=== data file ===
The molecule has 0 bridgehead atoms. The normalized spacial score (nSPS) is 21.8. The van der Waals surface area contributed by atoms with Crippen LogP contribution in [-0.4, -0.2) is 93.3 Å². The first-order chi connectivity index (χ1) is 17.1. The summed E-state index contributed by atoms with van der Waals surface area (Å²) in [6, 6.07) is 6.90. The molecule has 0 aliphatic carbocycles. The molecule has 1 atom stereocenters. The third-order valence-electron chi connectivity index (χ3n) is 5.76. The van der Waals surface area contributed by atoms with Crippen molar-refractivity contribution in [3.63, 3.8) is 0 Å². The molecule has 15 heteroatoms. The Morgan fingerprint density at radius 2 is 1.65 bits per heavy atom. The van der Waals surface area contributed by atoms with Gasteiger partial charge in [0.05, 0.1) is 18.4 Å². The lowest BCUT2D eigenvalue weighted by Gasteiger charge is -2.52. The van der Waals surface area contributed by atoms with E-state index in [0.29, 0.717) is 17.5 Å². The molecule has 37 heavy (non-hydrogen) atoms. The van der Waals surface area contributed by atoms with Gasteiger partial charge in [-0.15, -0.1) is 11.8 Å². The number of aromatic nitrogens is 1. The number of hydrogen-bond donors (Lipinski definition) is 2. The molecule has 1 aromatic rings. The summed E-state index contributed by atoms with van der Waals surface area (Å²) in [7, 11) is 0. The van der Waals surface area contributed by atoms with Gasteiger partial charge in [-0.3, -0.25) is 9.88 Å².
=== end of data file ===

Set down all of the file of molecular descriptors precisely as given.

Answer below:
The molecule has 0 bridgehead atoms. The normalized spacial score (nSPS) is 21.8. The van der Waals surface area contributed by atoms with Crippen LogP contribution in [-0.4, -0.2) is 93.3 Å². The first-order chi connectivity index (χ1) is 17.1. The summed E-state index contributed by atoms with van der Waals surface area (Å²) in [6, 6.07) is 6.90. The molecule has 0 aliphatic carbocycles. The molecule has 1 atom stereocenters. The third-order valence-electron chi connectivity index (χ3n) is 5.76. The van der Waals surface area contributed by atoms with Crippen molar-refractivity contribution in [3.63, 3.8) is 0 Å². The molecule has 15 heteroatoms. The Morgan fingerprint density at radius 2 is 1.65 bits per heavy atom. The van der Waals surface area contributed by atoms with Gasteiger partial charge in [0.05, 0.1) is 18.4 Å². The lowest BCUT2D eigenvalue weighted by Gasteiger charge is -2.52. The van der Waals surface area contributed by atoms with E-state index in [0.29, 0.717) is 17.5 Å². The molecule has 37 heavy (non-hydrogen) atoms. The van der Waals surface area contributed by atoms with Gasteiger partial charge in [-0.15, -0.1) is 11.8 Å². The number of aromatic nitrogens is 1. The number of hydrogen-bond donors (Lipinski definition) is 2. The molecule has 1 aromatic rings. The summed E-state index contributed by atoms with van der Waals surface area (Å²) in [7, 11) is 0. The van der Waals surface area contributed by atoms with Gasteiger partial charge in [-0.3, -0.25) is 9.88 Å².